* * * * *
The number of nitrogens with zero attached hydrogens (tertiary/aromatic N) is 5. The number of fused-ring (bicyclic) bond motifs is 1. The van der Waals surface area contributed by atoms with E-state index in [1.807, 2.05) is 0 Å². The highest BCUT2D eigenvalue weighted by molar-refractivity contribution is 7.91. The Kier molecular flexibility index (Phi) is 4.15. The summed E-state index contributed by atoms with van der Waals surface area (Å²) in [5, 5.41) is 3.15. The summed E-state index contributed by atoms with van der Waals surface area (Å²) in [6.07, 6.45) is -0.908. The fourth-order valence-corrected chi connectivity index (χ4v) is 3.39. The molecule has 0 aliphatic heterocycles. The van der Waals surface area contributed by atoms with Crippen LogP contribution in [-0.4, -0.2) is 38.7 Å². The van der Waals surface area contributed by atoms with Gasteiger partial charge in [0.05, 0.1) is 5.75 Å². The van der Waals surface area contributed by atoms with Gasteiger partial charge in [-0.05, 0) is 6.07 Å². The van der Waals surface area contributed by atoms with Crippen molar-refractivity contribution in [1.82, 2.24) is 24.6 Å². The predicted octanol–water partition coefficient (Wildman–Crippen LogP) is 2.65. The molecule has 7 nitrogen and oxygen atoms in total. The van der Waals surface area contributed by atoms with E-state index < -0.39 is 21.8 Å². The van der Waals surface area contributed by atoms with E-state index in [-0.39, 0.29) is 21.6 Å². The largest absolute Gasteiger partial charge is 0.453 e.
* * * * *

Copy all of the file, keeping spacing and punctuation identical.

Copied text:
The number of nitrogens with zero attached hydrogens (tertiary/aromatic N) is 5. The number of fused-ring (bicyclic) bond motifs is 1. The van der Waals surface area contributed by atoms with E-state index in [1.807, 2.05) is 0 Å². The highest BCUT2D eigenvalue weighted by molar-refractivity contribution is 7.91. The Kier molecular flexibility index (Phi) is 4.15. The summed E-state index contributed by atoms with van der Waals surface area (Å²) in [5, 5.41) is 3.15. The summed E-state index contributed by atoms with van der Waals surface area (Å²) in [6.07, 6.45) is -0.908. The fourth-order valence-corrected chi connectivity index (χ4v) is 3.39. The molecule has 0 aliphatic heterocycles. The van der Waals surface area contributed by atoms with Crippen LogP contribution in [-0.4, -0.2) is 38.7 Å². The van der Waals surface area contributed by atoms with Gasteiger partial charge in [0.05, 0.1) is 5.75 Å². The van der Waals surface area contributed by atoms with Gasteiger partial charge in [-0.05, 0) is 6.07 Å². The van der Waals surface area contributed by atoms with Crippen molar-refractivity contribution in [1.82, 2.24) is 24.6 Å². The predicted octanol–water partition coefficient (Wildman–Crippen LogP) is 2.65. The molecule has 7 nitrogen and oxygen atoms in total. The van der Waals surface area contributed by atoms with E-state index < -0.39 is 21.8 Å². The van der Waals surface area contributed by atoms with E-state index in [-0.39, 0.29) is 21.6 Å². The largest absolute Gasteiger partial charge is 0.453 e.